Morning low: 45
PM High: 54 (Seattle Normal High: 64)
CLIMATE NOTE: It’s been a pretty cold spring (April 1 to present) in the Northwest, but it’s not terribly unusual to be this cold when looking at historical records. Since records began at Sea-Tac in 1945, this period from April 1 to May 5 is only the 11th coldest. Chilly certainly, but not record. What has been very unusual is that we have had almost a decade of “beautiful springs” in Western Washington, with several of the last few years having had much warmer conditions with many sunny days in April and in May. Simply put, we’ve been ‘spoiled’ by so many warmer than expected spring months, our perception of what a ‘normal’ spring is has been ‘reset’. We’ve been cold this spring with this stubborn weather pattern in the Pacific where warmer high pressures have been locked in well offshore, while we’re getting cold troughs of low pressure reinforced by cold air from the Gulf of Alaska (photo attached._ When Well, for the rest of the month the outlook is still for cooler than normal weather, but it’s important to remember that we are gaining over two minutes of daylight every day right now.. gradually increasing the overall temperature in the northern hemisphere.. our temperatures are going to moderate (they have to) and finally in the second half of May we should see a lot more days in the 60’s (at least) with low temperatures out of the 40s and closer to 50. People who refrain from planting tomatoes should give it another week to ten days, but probably beyond that they can probably put them in the ground.
PROVIDE: Another cold day with weather locked in the northwest, with persistent low pressure from the Gulf of Alaska feeding us fresh air and occasional weather disturbances. However, during the Mother’s Day weekend we will have more sunshine and less showers, but we will add the outside risk of thunderstorms each day.
For tonight we have a low chance of a thunderstorm primarily south of Puget Sound through late evening. Otherwise, a few periods of rain and mostly cloudy skies. By Saturday morning, overall precipitation coverage will be significantly reduced, although some areas of rain are likely around Puget Sound and on the coast. Morning temperatures will be in the 40s. It will also be windy at times, so people heading to the Montlake Cut to watch the Windermere Cup should bundle up and be prepared for breezes with a chance of rain.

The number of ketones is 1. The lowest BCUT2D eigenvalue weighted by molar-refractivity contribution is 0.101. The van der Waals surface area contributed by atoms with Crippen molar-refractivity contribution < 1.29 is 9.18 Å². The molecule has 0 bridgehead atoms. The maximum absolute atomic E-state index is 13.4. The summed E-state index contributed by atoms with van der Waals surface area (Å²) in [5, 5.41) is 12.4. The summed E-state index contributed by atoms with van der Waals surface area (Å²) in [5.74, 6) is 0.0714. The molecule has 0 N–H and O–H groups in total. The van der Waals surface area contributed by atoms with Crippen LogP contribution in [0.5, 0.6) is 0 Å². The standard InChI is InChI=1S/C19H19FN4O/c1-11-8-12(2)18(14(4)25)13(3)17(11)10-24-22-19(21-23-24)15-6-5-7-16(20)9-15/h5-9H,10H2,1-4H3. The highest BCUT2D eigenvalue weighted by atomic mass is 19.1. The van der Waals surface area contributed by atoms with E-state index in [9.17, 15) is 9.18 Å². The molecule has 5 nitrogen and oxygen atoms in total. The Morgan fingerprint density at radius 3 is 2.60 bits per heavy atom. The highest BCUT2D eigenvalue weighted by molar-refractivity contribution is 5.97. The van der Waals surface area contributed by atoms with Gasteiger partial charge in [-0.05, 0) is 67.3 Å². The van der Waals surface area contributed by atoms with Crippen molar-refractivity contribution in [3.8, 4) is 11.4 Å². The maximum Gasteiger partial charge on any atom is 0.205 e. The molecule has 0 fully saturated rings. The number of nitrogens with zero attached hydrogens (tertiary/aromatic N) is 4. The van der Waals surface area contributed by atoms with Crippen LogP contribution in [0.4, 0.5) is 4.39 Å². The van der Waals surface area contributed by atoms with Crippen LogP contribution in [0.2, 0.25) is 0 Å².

The good news is that on Saturday – compared to the last two days – there will be more sunshine. This is especially true after noon on Saturday. The typical “showers and sunbreakers” weather pattern will continue from Saturday afternoon to Saturday evening. Highs will reach lows in the mid-50s – ten degrees cooler than normal for this time of year.
We will monitor the development of a Puget Sound Convergence Zone from late Saturday morning through Saturday evening, from near Seattle north to Snohomish County. The exact location of this west-east trending band of rainfall is uncertain, but generally north of Seattle to south of Snohomish County (running west to central Kitsap) will be the most likely areas for the development of the convergence zone, then it could move a little north at the end of the day. Below the area, heavier rains can be expected with the possibility of small hail and lightning.
Outside of this area a few showers will dot the landscape but mostly will be dry after mid morning Saturday.
In the Cascades, the convergence zone could bring heavy snow above 3,500 feet to areas around Stevens Pass Saturday afternoon and evening. There could be travel issues on US 2 at Stevens Pass if the precipitation direction with the convergence zone is right. Travelers should keep track of conditions. Interstate 90 is expected to remain at times in rain or a rain-snow mix with little to no impact on travel.
Mother’s Day on Sunday will be a repeat of Saturday, except the atmosphere will be a bit drier, so overall expect less precipitation and potentially a less active convergence zone on Sunday afternoon, though it may grow. We will also see more sunshine. The highs will again be in the low to mid 50s.
A few sporadic showers could remain on Monday before the drier days of Tuesday and Wednesday. Some rain looks set to return Thursday through the end of next week with cooler than normal temperatures, though they will moderate a bit to highs in the upper 50s in Seattle by the end of next week.
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